Haryana’s children will learn the Gita in schools. There have also been reports of RSS educationist Dinanath Batra writing a book on moral education for the state’s school curriculum. In Rajasthan, the state government had deleted large parts of the history syllabus that mentioned Jawaharlal Nehru. Rajasthan’s school books also contain “letter from a cow” and increased references and valourisation of Maharana Pratap of Mewar over the Mughal Emperor Akbar. And in the centre, Smriti Irani told Parliament that IIT’s have been asked to teach to Sanskrit.
These moves, among others, are seen by the BJP’s detractors as evidence of attempts to “saffronise” the education system. The battle over the content of our school syllabuses, particularly history, is not a new one. And the BJP’s primary foe is not the Congress, but rather, the other ideological movement in India.
Between Red and Saffron, Education Is an Old Battle
Between 1977 to 1979 the Janata Party government, which had a large number of former Jan Sangh (the predecessor of the BJP), members ruled at the Centre. During that time, Jan Sangh members and the RSS launched a campaign against NCERT history books. The brunt of the attack was directed at Romila Thapar’s Medieval India and Bipin Chandra’s Modern India. Both historians have Marxist sympathies. The books were called “anti-national” (yes, it’s an old epithet) because they did not sufficiently criticise Muslim “invaders” and critically analysed the role of leaders like Bal Gangadhar (Lokmanya) Tilak and Sri Aurobindo in the development of Hindu-Muslim relations.
More recently, under Atal Bihari Vajpayee, a new set of history books were brought in by the NCERT in 2002. The goal was to free the education system from what they thought of as Marxist and Congress control. Unsurprisingly, In 2004, when the NDA was voted out of power, the revised syllabus was discarded.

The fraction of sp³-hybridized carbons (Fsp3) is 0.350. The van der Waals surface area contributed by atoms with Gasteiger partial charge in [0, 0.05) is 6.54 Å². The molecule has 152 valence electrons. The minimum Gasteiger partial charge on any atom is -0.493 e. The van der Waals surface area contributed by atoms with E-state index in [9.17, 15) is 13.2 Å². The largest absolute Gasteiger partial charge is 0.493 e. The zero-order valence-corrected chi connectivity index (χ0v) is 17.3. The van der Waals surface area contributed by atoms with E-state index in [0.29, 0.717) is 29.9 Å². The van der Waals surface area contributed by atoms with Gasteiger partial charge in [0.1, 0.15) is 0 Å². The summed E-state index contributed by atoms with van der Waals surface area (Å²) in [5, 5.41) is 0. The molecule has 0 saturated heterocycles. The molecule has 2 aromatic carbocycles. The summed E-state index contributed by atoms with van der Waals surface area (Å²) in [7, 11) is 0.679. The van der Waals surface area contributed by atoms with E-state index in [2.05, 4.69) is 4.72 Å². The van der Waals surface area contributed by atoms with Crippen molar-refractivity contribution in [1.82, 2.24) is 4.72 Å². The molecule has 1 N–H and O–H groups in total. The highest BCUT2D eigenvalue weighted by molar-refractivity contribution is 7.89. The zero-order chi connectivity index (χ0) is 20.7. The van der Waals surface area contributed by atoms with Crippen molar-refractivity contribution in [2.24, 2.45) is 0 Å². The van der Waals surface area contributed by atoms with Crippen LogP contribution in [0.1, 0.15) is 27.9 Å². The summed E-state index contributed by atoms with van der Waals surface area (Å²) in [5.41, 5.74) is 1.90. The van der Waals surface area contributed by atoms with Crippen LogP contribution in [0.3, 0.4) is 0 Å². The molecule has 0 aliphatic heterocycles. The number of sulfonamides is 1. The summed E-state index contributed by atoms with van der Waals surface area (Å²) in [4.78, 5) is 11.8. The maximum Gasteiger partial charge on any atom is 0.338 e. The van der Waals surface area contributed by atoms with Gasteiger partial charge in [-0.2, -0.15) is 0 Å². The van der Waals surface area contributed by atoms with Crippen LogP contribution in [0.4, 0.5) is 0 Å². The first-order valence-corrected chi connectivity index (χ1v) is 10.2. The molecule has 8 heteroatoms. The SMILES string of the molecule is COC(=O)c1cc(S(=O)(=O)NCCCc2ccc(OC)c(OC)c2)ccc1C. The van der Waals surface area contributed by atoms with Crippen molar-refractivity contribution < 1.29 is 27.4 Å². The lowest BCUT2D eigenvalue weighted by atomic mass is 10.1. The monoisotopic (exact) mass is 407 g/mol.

For both the Communists and the RSS-BJP ideology, controlling education is not just a matter of governance, or creating a viable, informed and employable labour force. It is an ideological imperative.
Education, An End In Itself
India doesn’t have an Education Minister. We have a ministry for Human Resource Development. But both the BJP and the Communists have an ideological aim and it becomes most evident when it comes to education.
For the Left, Socialism and Secularism are of paramount importance. The accusation against them stems from this. According to their detractors, they tend to gloss over the excesses of India’s Muslim rulers and give undue space to aspects of world history that have little relevence.
I know the Marxists want to create a “socialist man”, but does that mean I had to mug up everything on the Russian Revolution in Class 8? Is that really useful?Aseem, BBA Student at Delhi University
For the RSS, the agenda is a Hindu Rashtra and seemingly non-secular elements are being incorporated in school education. This alleged ‘saffronisation’, at least in a certain section of the intelligentsia, has evoked greater ire than the supposedly Marxist history that preceded it.
The reasons for the discrepancy are fairly straightforward.
1. Academics with Marxist leanings have been at the forefront of research and teaching in India, influencing generations of students and academics. Also, their academic credentials and influence have validity beyond their ideology.
2. The Communists have rarely had power in the Centre. So while academics may have certain leanings, they had to work with and under Congress governments. This moved their writing more to the centre.
A slight ideological bent is clearly something that has been part of India’s education system for a long time. The problem now seems to be the lack of subtlety and balance in implementing the new agenda.